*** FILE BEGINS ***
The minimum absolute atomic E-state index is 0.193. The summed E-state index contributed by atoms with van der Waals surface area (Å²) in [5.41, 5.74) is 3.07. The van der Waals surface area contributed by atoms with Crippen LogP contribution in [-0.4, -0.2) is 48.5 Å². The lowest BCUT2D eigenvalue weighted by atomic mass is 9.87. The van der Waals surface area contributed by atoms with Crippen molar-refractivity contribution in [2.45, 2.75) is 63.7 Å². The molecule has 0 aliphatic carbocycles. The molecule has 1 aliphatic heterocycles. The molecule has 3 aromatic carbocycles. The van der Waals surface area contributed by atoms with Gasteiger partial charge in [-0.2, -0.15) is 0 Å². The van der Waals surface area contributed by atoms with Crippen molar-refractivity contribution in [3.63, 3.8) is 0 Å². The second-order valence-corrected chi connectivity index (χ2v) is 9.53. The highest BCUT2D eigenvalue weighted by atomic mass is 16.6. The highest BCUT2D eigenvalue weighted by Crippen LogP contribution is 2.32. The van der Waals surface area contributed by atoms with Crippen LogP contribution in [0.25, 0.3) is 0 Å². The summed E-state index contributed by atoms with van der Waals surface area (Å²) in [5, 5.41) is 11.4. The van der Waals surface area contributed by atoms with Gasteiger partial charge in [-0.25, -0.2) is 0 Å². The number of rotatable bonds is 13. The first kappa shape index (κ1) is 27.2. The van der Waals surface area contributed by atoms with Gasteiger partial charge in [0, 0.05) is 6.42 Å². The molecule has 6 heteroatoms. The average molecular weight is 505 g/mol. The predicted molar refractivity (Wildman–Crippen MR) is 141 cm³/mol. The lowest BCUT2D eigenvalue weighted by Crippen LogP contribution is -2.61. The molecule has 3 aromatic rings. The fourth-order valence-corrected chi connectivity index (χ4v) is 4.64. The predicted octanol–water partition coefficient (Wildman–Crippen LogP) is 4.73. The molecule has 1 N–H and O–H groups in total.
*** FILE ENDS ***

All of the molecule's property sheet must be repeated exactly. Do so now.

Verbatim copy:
The minimum absolute atomic E-state index is 0.193. The summed E-state index contributed by atoms with van der Waals surface area (Å²) in [5.41, 5.74) is 3.07. The van der Waals surface area contributed by atoms with Crippen LogP contribution in [-0.4, -0.2) is 48.5 Å². The lowest BCUT2D eigenvalue weighted by atomic mass is 9.87. The van der Waals surface area contributed by atoms with Crippen molar-refractivity contribution in [2.45, 2.75) is 63.7 Å². The molecule has 0 aliphatic carbocycles. The molecule has 1 aliphatic heterocycles. The molecule has 3 aromatic carbocycles. The van der Waals surface area contributed by atoms with Gasteiger partial charge in [-0.2, -0.15) is 0 Å². The van der Waals surface area contributed by atoms with Crippen molar-refractivity contribution in [3.63, 3.8) is 0 Å². The second-order valence-corrected chi connectivity index (χ2v) is 9.53. The highest BCUT2D eigenvalue weighted by atomic mass is 16.6. The highest BCUT2D eigenvalue weighted by Crippen LogP contribution is 2.32. The van der Waals surface area contributed by atoms with Crippen LogP contribution in [0.25, 0.3) is 0 Å². The summed E-state index contributed by atoms with van der Waals surface area (Å²) in [5, 5.41) is 11.4. The van der Waals surface area contributed by atoms with Gasteiger partial charge in [-0.25, -0.2) is 0 Å². The number of rotatable bonds is 13. The first kappa shape index (κ1) is 27.2. The van der Waals surface area contributed by atoms with Gasteiger partial charge in [0, 0.05) is 6.42 Å². The molecule has 6 heteroatoms. The average molecular weight is 505 g/mol. The predicted molar refractivity (Wildman–Crippen MR) is 141 cm³/mol. The lowest BCUT2D eigenvalue weighted by Crippen LogP contribution is -2.61. The molecule has 3 aromatic rings. The fourth-order valence-corrected chi connectivity index (χ4v) is 4.64. The predicted octanol–water partition coefficient (Wildman–Crippen LogP) is 4.73. The molecule has 1 N–H and O–H groups in total.